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Your favorite origin story of a dish? My example: Cantonese dry fried beef chow fun and E-fu noodles

K K | Oct 15, 200903:08 PM

There's always a killer dish all over the world, and it doesn't have to be gourmet. But it is old school enough that it carries a lot of history, as well as their stories of how they came to being. Some might be fact, folklore, or modified truths and myths as the generations have passed.

Recently I was reading up on how a famous Cantonese Chinese dish, dried fried beef chow fun, specifically its humble beginnings. To copy and paste a thread where I posted:

"it is said that the dried fried version of beef chow fun originated during WWII era, Canton province around 1938. A man named Mr Hui, who originally was from Canton/Guangzhou, went northward to Hunan and became a chef. During the war, he was forced to retreat south back home as the Japanese slowly invaded southward, and ended up working at a vendor stall (open by his brother) to sell food. Canton province was eventually taken over by the Japanese in 1938.

One night, Mr Hui's food stall ran out of the powder (like a cornstarch thickening agent) for sauces. A military patrolling unit division commander was hungry and wanted to have his wet chow fun. Due to a curfew and ban on late night business activity, the brother was unable to go purchase the powder. They had to tell the commander they couldn't make it. It is also said the commander was so mad he was about to take out his gun and kill someone. Mr Hui's mom and brother immediately went to make some tong yuen (sticky rice dessert dumplings) and Mr Hui himself tended to the kitchen. It was there that he thought about doing it dry stir fried style, and thus the stall (and his family) were sparred from the bullet. Apparently Hui's stall became Guangzhou's first ever location to offer dry fried beef chow fun and became famous for it."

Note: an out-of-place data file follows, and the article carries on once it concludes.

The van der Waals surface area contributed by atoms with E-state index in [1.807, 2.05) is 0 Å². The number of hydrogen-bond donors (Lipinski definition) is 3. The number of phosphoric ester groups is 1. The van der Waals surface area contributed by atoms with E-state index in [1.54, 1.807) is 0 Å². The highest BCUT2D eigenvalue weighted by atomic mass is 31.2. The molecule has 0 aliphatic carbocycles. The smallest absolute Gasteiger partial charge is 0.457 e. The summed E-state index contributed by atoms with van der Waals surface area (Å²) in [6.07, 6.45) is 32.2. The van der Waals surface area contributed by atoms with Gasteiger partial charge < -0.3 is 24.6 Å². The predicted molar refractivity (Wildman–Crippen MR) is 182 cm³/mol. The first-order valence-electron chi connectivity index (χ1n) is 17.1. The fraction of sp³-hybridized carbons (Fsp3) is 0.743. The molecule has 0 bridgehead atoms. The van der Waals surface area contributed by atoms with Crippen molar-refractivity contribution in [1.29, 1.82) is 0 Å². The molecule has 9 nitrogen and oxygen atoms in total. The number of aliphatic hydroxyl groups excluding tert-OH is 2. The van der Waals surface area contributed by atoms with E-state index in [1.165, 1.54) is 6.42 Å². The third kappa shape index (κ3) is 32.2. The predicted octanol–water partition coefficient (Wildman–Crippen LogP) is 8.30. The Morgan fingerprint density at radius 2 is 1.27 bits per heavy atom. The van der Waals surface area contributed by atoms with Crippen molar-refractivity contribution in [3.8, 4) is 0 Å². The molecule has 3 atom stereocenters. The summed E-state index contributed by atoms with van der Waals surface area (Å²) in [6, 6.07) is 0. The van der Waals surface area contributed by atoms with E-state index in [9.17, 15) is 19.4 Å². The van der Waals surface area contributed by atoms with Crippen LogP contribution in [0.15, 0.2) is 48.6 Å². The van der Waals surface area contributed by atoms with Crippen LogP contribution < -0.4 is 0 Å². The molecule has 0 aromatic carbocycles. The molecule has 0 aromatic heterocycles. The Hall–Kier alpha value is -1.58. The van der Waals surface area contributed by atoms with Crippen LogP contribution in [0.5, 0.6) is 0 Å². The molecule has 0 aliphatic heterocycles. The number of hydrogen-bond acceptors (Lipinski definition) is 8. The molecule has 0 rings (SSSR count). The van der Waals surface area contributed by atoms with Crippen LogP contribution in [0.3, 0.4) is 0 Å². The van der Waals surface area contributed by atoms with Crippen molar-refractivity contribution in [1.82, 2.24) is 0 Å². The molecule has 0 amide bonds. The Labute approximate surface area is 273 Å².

And the story of how Cantonese e-fu noodles came into being seemed a bit more hilarious. There's a folklore about a servant who was delivering fresh noodles to a high ranking official's house (whose last name begins with Yi, which sounds like E) and he was running late. He tripped over a rock and the fresh noodles fell into a puddle of mud. Freaking out, he washed away the mud and decided to deep fry the noodles and dry them out. By the time the noodles were delivered, the chef cooked them up (refried them, hahaha) and next thing you know Mr Yi sang mondo praises, and thus the E-Fu noodles were born.

So what's your favorite folklore and what is the dish?

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